Obama signs bill boosting Corps of Engineers support for recreational boating
WASHINGTON, DC. (LOG NEWS SEVICE) — President Barack Obama signed bipartisan water resources legislation June 10 that includes provisions requiring the Federal government to do more to help small harbors, address longstanding dredging issues, and improve boating and navigation infrastructure.
Rep. Bill Shuster (R-Pa), the bill’s sponsor, said the legislation — the Water Resources Reform and Development Act (WRRDA) — authorizes the U.S. Army Corps of Engineers to carry out its mission to develop, maintain and support the Nation’s vital ports and waterways infrastructure needs and support effective targeted flood protection and environmental restoration needs.
Shuster said H.R. 3080, the WRRDA, cuts red tape, reforms the bureaucracy and accelerates the delivery of water resources infrastructure projects.
In a release the Boat Owners Association of the United States (BoatUS) said it applauds the passage of the legislation.
“Maintenance dredging for small harbors and shallow-draft channels has been chronically underfunded,” said BoatUS Government Affairs Senior Program Coordinator David Kennedy. “In addition, funding for infrastructure such as jetties and some inland navigation locks has been significantly curtailed.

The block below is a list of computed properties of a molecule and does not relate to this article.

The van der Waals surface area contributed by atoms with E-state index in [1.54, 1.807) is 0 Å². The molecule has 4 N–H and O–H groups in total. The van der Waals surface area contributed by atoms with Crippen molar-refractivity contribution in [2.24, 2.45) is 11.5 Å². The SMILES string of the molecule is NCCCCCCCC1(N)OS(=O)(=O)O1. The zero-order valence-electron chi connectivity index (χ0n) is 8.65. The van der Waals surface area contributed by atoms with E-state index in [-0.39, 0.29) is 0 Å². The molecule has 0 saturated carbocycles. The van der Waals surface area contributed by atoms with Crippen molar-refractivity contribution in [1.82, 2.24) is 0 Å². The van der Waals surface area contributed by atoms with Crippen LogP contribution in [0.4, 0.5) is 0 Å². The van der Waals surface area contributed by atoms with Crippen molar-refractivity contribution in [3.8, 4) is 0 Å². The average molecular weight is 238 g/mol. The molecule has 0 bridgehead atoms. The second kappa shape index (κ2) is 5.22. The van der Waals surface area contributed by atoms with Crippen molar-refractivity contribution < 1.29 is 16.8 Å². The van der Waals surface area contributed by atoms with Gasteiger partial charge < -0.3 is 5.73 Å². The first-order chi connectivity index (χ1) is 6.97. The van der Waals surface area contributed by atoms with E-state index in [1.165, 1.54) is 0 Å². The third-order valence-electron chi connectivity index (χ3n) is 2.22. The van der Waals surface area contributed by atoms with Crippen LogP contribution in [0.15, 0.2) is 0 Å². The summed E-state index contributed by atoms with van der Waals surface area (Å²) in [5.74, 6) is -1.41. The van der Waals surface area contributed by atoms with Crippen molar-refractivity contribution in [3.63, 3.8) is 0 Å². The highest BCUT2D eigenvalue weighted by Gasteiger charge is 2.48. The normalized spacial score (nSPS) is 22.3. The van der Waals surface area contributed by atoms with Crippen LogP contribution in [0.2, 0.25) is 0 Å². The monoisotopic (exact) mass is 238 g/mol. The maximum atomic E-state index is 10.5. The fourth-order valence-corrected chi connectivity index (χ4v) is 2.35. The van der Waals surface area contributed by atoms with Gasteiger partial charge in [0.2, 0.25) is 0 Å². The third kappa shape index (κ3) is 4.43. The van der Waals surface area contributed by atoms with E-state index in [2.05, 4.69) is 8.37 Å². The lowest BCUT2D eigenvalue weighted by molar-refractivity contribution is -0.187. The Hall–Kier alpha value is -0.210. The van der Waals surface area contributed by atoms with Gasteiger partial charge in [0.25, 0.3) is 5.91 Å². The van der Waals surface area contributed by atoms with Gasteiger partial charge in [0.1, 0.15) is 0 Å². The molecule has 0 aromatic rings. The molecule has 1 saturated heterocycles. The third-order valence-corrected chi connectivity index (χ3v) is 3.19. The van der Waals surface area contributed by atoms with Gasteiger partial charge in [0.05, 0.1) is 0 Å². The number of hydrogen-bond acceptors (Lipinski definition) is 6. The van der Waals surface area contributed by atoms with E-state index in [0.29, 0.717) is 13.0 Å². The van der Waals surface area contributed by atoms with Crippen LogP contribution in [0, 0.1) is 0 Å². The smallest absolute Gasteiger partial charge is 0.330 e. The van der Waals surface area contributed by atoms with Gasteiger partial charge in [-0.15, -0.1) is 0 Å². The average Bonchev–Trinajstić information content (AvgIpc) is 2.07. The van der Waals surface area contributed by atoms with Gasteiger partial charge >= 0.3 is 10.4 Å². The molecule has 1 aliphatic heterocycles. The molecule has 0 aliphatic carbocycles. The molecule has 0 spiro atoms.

“The 2013 WRRDA directs the US Army Corps of Engineers to consider factors beyond total tonnage shipped in making dredging funding decisions, requires that not less than 10 percent of the value of operation and maintenance funds be directed to ‘Emerging Harbors’ or those that have less than one million tons of cargo shipped annually, and directs the Army Corps to report to Congress on the maintenance needs of the Atlantic Intracoastal Waterway.”
Kennedy said the legislation treats the Great Lakes as one single comprehensive navigation system, potentially allowing funding for dredging of smaller harbors. In addition, the Corps of Engineers is directed to study potential new revenue sources for the Inland Waterways Trust Fund and is required to consult recreational users, among other stakeholders.
“From small West Coast ports to Great Lakes harbors of refuge, inland locks, and the Atlantic Intracoastal Waterway, boat owners depend on federal waterway infrastructure projects to keep them safe and provide authorized waterways deep enough for us to navigate. With 12 million registered boats in the US and over 80 million persons participating in boating, we also need to remember that boating generates $121 billion in US economic activity and over 950,000 jobs,” Kennedy said.